Still a hidden gem for some, CommonWord Bookstore and Resource Centre is a well of resources for the Mennonite community and beyond. One of the ways it shares these materials and guidance is through its “Cheaper by the dozen” program.
This bulk-loan initiative lends 12 different resources to a church for an extended six-week period, during which time they can be circulated throughout the congregation. The process is made easy with due-date slips and a prepaid return label included in the package, which can be mailed to a church or a home address.
The program began in 2007 as a way for church librarians to preview items before buying them, or to supplement their libraries, which under limited budgets couldn’t afford unlimited books.
“It’s a way of bringing CommonWord to our congregations,” says director Arlyn Friesen Epp.
Doreen Nickel, a member of Langham Mennonite Fellowship in Saskatchewan, says the program enables her to access many different books by Mennonite authors from a reliable source, instead of trying to hunt them down on her own. She says her fellow congregants enjoy the contributions they have been receiving every six weeks since 2009.
CommonWord has processed 290 orders and circulated 3,500 titles through the “Cheaper by the dozen” program since it began. Thirty-five MC Canada congregations, representing each regional church, have used the program.
What people might not expect is that it’s totally free. CommonWord will ship to any MC Canada congregation across Canada at no cost. Churches and groups outside of the nationwide church can also take part if they pay a membership fee.
Although it is a free loan program, Friesen Epp encourages congregations to purchase items through CommonWord as well, noting competitive prices and the ability to special order any titles not in stock.
Wally Schmidt, who attends Zoar Mennonite Church in Waldheim, Sask., says the lack of expenses gives her the opportunity to explore and test materials with the congregation before purchasing them, which helps her ensure books in the church library are relevant to readers and they don’t lie untouched on the shelves.
There is no resource centre quite like CommonWord close to Schmidt, so the “Cheaper by the dozen program” gives her congregation access to books and resources it wouldn’t otherwise have, without travelling all the way to Winnipeg.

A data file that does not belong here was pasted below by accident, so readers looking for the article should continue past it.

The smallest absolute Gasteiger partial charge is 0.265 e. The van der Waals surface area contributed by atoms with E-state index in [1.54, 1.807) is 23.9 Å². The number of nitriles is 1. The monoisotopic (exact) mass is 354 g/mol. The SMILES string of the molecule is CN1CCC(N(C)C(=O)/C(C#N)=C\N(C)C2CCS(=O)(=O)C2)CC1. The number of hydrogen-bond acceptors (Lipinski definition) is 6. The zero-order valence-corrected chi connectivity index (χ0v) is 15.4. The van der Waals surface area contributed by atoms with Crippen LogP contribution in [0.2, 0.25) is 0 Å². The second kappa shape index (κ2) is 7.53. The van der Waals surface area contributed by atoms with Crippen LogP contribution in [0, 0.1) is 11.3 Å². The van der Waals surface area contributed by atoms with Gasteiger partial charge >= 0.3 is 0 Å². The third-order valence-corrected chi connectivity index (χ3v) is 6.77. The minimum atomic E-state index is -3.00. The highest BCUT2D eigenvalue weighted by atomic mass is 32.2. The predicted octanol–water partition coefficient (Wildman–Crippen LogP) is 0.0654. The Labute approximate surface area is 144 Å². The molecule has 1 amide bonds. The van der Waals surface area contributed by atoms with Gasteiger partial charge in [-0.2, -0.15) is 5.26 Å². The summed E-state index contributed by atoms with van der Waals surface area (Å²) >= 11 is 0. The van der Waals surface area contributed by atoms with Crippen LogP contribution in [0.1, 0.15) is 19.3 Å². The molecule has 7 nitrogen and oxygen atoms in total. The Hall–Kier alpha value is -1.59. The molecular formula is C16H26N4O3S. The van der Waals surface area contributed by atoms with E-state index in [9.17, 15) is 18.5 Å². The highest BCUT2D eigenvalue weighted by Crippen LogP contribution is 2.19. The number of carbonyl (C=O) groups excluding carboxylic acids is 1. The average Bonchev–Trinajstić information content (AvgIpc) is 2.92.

Schmidt got her church involved in the program in 2008, and has since made 90 orders and seen more than a thousand titles circulated through the congregation. She displays the books in the church library and congregants can check them out to take home. She likes to choose her own titles from the list on CommonWord’s website.
CommonWord staffers are also happy to curate a selection for participants upon request. Nickel receives books chosen by staff and enjoys discovering books she wouldn’t have heard of or picked otherwise. She receives a wide variety, from children’s books and novels, to educational resources.
“Some books have come back that have been the same, but basically they’ve been all different books that we’ve had access to,” she says of the 74 orders she has made. “They just send me a box of books, and it’s a nice surprise for me, too, when I look in the box and see what’s in there.”
Friesen Epp says that churches sometimes request books on a certain theme, whether it be for a Sunday school series, book study, or a time of discernment and transition a church may be going through. “Because we add quite a few items on a daily basis, there’s plenty to choose from,” he says.
Not only does this program equip individual congregations based on their needs, it connects churches with each other across the country. One of CommonWord’s mandates is to create a nationwide Anabaptist identity, and resources have the power to do that.
“Who we are as a people, who we are as a nationwide church in an age of regionalism and individualism, could really start forcing us apart,” he says. “I think shared resources and shared access to resources can build community and identity and strength.”
CommonWord is the gathering point for materials from Mennonite publishing sources, churches and materials congregants are writing and creating themselves. But it’s also the point of distribution for these materials, so different regional churches can learn from and use each other’s materials.
“Part of the reason we want churches engaged is so people are then aware of, and free to, share their own materials as well, so we gather those home-grown community development materials from our churches that can then be shared further,” he says. “There’s room for expansion. We would love this [program] to grow.”
Further reading from our Spring 2019 Focus on Books & Resources:
Readers 'zoom' to discuss Unsettling the Word
Translation valuable to Swahili-speaking pastors
From power to pathos
Spring 2019 List of Books & Resources
Arlyn Friesen Epp is the director of CommonWord Bookstore and Resource Centre, located in Canadian Mennonite University’s Marpeck Commons. (Photo by Nicolien Klassen-Wiebe)
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